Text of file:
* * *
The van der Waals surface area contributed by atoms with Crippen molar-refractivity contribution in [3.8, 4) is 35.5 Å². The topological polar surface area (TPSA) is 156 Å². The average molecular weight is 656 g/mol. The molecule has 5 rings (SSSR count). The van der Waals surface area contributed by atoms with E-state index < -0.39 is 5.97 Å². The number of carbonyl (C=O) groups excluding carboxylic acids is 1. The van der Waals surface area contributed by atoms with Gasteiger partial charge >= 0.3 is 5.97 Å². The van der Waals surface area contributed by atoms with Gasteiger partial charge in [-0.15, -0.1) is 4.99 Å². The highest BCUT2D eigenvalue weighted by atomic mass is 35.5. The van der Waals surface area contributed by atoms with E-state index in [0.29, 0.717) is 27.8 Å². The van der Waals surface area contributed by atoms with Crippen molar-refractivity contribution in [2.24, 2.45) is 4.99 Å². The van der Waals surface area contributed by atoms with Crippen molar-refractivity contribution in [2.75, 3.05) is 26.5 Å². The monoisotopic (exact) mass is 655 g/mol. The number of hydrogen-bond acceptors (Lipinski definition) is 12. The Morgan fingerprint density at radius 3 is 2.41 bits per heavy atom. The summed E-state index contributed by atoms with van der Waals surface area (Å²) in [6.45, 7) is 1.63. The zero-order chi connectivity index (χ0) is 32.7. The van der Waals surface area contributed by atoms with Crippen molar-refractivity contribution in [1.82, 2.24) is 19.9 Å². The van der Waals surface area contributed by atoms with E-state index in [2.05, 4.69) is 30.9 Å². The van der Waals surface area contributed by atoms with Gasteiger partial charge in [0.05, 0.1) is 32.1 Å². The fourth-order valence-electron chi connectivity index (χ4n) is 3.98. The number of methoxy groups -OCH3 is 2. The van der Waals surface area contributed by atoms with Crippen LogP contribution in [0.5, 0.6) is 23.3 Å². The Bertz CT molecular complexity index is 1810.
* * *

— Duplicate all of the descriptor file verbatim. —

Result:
The van der Waals surface area contributed by atoms with Crippen molar-refractivity contribution in [3.8, 4) is 35.5 Å². The topological polar surface area (TPSA) is 156 Å². The average molecular weight is 656 g/mol. The molecule has 5 rings (SSSR count). The van der Waals surface area contributed by atoms with E-state index < -0.39 is 5.97 Å². The number of carbonyl (C=O) groups excluding carboxylic acids is 1. The van der Waals surface area contributed by atoms with Gasteiger partial charge >= 0.3 is 5.97 Å². The van der Waals surface area contributed by atoms with Gasteiger partial charge in [-0.15, -0.1) is 4.99 Å². The highest BCUT2D eigenvalue weighted by atomic mass is 35.5. The van der Waals surface area contributed by atoms with E-state index in [0.29, 0.717) is 27.8 Å². The van der Waals surface area contributed by atoms with Crippen molar-refractivity contribution in [2.24, 2.45) is 4.99 Å². The van der Waals surface area contributed by atoms with Crippen molar-refractivity contribution in [2.75, 3.05) is 26.5 Å². The monoisotopic (exact) mass is 655 g/mol. The number of hydrogen-bond acceptors (Lipinski definition) is 12. The Morgan fingerprint density at radius 3 is 2.41 bits per heavy atom. The summed E-state index contributed by atoms with van der Waals surface area (Å²) in [6.45, 7) is 1.63. The zero-order chi connectivity index (χ0) is 32.7. The van der Waals surface area contributed by atoms with Crippen molar-refractivity contribution in [1.82, 2.24) is 19.9 Å². The van der Waals surface area contributed by atoms with E-state index in [2.05, 4.69) is 30.9 Å². The van der Waals surface area contributed by atoms with Gasteiger partial charge in [0.05, 0.1) is 32.1 Å². The fourth-order valence-electron chi connectivity index (χ4n) is 3.98. The number of methoxy groups -OCH3 is 2. The van der Waals surface area contributed by atoms with Crippen LogP contribution in [0.5, 0.6) is 23.3 Å². The Bertz CT molecular complexity index is 1810.